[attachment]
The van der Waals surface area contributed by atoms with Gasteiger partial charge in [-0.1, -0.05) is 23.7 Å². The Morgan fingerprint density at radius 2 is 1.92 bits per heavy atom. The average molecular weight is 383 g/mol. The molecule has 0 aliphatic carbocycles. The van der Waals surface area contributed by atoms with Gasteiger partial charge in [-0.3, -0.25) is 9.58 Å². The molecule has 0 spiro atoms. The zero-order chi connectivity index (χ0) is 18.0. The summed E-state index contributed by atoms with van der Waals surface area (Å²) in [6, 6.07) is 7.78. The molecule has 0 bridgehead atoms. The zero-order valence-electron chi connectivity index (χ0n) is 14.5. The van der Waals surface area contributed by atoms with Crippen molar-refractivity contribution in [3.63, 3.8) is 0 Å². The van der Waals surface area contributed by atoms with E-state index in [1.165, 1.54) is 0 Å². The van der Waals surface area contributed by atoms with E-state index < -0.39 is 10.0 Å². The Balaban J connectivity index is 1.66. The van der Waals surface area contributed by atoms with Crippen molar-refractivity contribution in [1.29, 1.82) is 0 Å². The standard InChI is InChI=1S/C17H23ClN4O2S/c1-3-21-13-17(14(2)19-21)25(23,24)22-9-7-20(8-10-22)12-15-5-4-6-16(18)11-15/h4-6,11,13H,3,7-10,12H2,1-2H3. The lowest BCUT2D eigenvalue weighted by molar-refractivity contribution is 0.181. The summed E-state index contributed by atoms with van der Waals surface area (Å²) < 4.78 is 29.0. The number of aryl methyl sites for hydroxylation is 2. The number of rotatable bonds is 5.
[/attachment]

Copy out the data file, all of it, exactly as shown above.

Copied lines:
The van der Waals surface area contributed by atoms with Gasteiger partial charge in [-0.1, -0.05) is 23.7 Å². The Morgan fingerprint density at radius 2 is 1.92 bits per heavy atom. The average molecular weight is 383 g/mol. The molecule has 0 aliphatic carbocycles. The van der Waals surface area contributed by atoms with Gasteiger partial charge in [-0.3, -0.25) is 9.58 Å². The molecule has 0 spiro atoms. The zero-order chi connectivity index (χ0) is 18.0. The summed E-state index contributed by atoms with van der Waals surface area (Å²) in [6, 6.07) is 7.78. The molecule has 0 bridgehead atoms. The zero-order valence-electron chi connectivity index (χ0n) is 14.5. The van der Waals surface area contributed by atoms with Crippen molar-refractivity contribution in [3.63, 3.8) is 0 Å². The van der Waals surface area contributed by atoms with E-state index in [1.165, 1.54) is 0 Å². The van der Waals surface area contributed by atoms with E-state index < -0.39 is 10.0 Å². The Balaban J connectivity index is 1.66. The van der Waals surface area contributed by atoms with Crippen molar-refractivity contribution in [1.29, 1.82) is 0 Å². The standard InChI is InChI=1S/C17H23ClN4O2S/c1-3-21-13-17(14(2)19-21)25(23,24)22-9-7-20(8-10-22)12-15-5-4-6-16(18)11-15/h4-6,11,13H,3,7-10,12H2,1-2H3. The lowest BCUT2D eigenvalue weighted by molar-refractivity contribution is 0.181. The summed E-state index contributed by atoms with van der Waals surface area (Å²) < 4.78 is 29.0. The number of aryl methyl sites for hydroxylation is 2. The number of rotatable bonds is 5.